Day 4- the day off

I planned to get up the next day (our day off) and ride back to where I left off and climb up the pass, but Loveland was just not meant to be. I was lazy and cold the next morning and couldn’t get my butt in gear until nearly 10:30am. Within an hour, the dark clouds rolled in and I knew I would not get to the peak, so I rode my bike about 20 flat miles and called it a day. Darn! However, the day ended well with an excellent massage, clean laundry, and dessert. Yum!

Day 5: Copper Mountain to Leadville, 60 miles, Tennessee Pass (Summit 10,424’).

The descent down Vail Pass could have been fast but could have been deadly. I decided to take it slow given the narrow path and 1800 other riders on the tour. This day was harder than it looked. Not sure why but a number of other riders made the same comment. Maybe it was the cold morning, maybe it was a little laziness after the “day off.”

Day 6: Leadville to Kremmling, 74 miles, Fremont Pass (Summit 11,316’)
Nearly all downhill, I was finally rewarded with a fast and smooth descent after all that climbing. Hard to believe that we were still that high up (11,316’). We coasted into camp and found a nice flat space right near the luggage trucks and the bathrooms. Yeah! After several beers and entertaining conversation with new friends, I settled in for the last night of the tour.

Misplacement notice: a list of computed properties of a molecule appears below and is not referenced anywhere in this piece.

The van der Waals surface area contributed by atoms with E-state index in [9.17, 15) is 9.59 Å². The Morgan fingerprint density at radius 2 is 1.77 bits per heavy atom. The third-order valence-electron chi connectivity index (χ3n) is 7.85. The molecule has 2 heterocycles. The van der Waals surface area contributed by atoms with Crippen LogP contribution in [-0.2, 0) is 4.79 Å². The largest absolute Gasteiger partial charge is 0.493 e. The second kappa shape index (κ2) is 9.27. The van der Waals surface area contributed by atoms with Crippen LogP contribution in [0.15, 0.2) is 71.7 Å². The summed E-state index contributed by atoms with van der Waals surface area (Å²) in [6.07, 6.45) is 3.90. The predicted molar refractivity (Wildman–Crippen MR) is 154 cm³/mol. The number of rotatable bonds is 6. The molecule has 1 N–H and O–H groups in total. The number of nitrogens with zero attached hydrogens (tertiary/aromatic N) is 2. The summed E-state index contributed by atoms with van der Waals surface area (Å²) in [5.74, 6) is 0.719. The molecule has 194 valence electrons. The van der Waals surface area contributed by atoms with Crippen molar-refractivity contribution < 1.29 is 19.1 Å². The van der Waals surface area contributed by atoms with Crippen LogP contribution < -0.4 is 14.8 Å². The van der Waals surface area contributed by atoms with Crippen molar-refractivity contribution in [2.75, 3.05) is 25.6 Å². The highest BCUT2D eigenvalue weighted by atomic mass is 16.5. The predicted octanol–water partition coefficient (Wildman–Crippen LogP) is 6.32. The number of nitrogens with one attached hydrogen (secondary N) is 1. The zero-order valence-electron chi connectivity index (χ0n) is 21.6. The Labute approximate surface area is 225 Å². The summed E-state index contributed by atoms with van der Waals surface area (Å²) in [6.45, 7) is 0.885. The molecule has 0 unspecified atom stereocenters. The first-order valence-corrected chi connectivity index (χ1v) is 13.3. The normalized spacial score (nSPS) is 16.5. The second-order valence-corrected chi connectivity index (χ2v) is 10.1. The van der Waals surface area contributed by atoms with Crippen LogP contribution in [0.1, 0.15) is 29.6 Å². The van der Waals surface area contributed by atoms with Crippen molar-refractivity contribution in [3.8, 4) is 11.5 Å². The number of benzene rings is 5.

Day 7: Kremmling to Steamboat Springs, 73 miles, Gore Pass (Summit 9,527’)

This day started with a climb then was mostly downhill for about 50 miles. For some reason we had kept up with a large group through the second rest stop, but then suddenly it felt like we were the only people left on the bike tour. Granted I saw truck loads of bikes being SAG’d back to Steamboat, but where did everyone go? Maybe they passed us when I got my flat tire. Maybe they passed us when we stopped for an iced latte. Well anyway, it seemed that everyone had scattered by the time we got back to the finish.

It was a wonderful trip and I highly recommend it to all. Just get your training in and you’ll be fine. And the Acetazolamide might help the sea level riders. I have no complaints!

p.s. I'm not quite sure what my final mileage and elevation gain actually was. I missed the last 1500 feet or so of climbing up Loveland Pass but I made up the mileage on the day off. Some people said there was closer to 38,000 feet of climbing if you did the whole thing. Who knows?

All in all, it was a great accomplishment!!! I'm ready for the next big adventure!!!!!

Pedal Wench
07-05-2007, 08:37 PM
Awesome report!!!! (I'm still working on mine:o ) Funny - I was on a completely different trip, but I've got the same photos - Rabbit's Ear Pass and Fremont Pass! (Bonus points: the photo of my BF and me kissing on top of Independence Pass made it in the Denver Post!)